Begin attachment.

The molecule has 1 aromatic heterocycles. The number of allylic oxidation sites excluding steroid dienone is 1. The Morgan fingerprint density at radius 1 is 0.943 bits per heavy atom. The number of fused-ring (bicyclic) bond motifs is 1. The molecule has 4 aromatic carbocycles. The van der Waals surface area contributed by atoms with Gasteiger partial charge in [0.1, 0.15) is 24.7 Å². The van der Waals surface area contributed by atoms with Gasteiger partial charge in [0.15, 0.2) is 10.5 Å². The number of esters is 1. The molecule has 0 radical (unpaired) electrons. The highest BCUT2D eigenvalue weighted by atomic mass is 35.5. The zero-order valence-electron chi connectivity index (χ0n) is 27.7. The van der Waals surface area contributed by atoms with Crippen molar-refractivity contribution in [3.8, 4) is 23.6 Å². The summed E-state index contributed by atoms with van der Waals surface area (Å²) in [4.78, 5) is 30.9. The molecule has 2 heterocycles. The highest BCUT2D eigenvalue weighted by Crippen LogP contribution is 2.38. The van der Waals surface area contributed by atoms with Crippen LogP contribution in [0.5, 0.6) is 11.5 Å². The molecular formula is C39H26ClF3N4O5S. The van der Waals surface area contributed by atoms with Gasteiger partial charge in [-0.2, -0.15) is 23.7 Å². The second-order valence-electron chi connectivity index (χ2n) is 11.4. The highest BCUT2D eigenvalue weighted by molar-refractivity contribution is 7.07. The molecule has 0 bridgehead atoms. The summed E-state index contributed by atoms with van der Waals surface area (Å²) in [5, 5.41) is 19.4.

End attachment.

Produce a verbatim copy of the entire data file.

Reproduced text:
The molecule has 1 aromatic heterocycles. The number of allylic oxidation sites excluding steroid dienone is 1. The Morgan fingerprint density at radius 1 is 0.943 bits per heavy atom. The number of fused-ring (bicyclic) bond motifs is 1. The molecule has 4 aromatic carbocycles. The van der Waals surface area contributed by atoms with Gasteiger partial charge in [0.1, 0.15) is 24.7 Å². The van der Waals surface area contributed by atoms with Gasteiger partial charge in [0.15, 0.2) is 10.5 Å². The number of esters is 1. The molecule has 0 radical (unpaired) electrons. The highest BCUT2D eigenvalue weighted by atomic mass is 35.5. The zero-order valence-electron chi connectivity index (χ0n) is 27.7. The van der Waals surface area contributed by atoms with Crippen molar-refractivity contribution in [3.8, 4) is 23.6 Å². The summed E-state index contributed by atoms with van der Waals surface area (Å²) in [4.78, 5) is 30.9. The molecule has 2 heterocycles. The highest BCUT2D eigenvalue weighted by Crippen LogP contribution is 2.38. The van der Waals surface area contributed by atoms with Crippen LogP contribution in [0.5, 0.6) is 11.5 Å². The molecular formula is C39H26ClF3N4O5S. The van der Waals surface area contributed by atoms with Gasteiger partial charge in [-0.2, -0.15) is 23.7 Å². The second-order valence-electron chi connectivity index (χ2n) is 11.4. The highest BCUT2D eigenvalue weighted by molar-refractivity contribution is 7.07. The molecule has 0 bridgehead atoms. The summed E-state index contributed by atoms with van der Waals surface area (Å²) in [5, 5.41) is 19.4.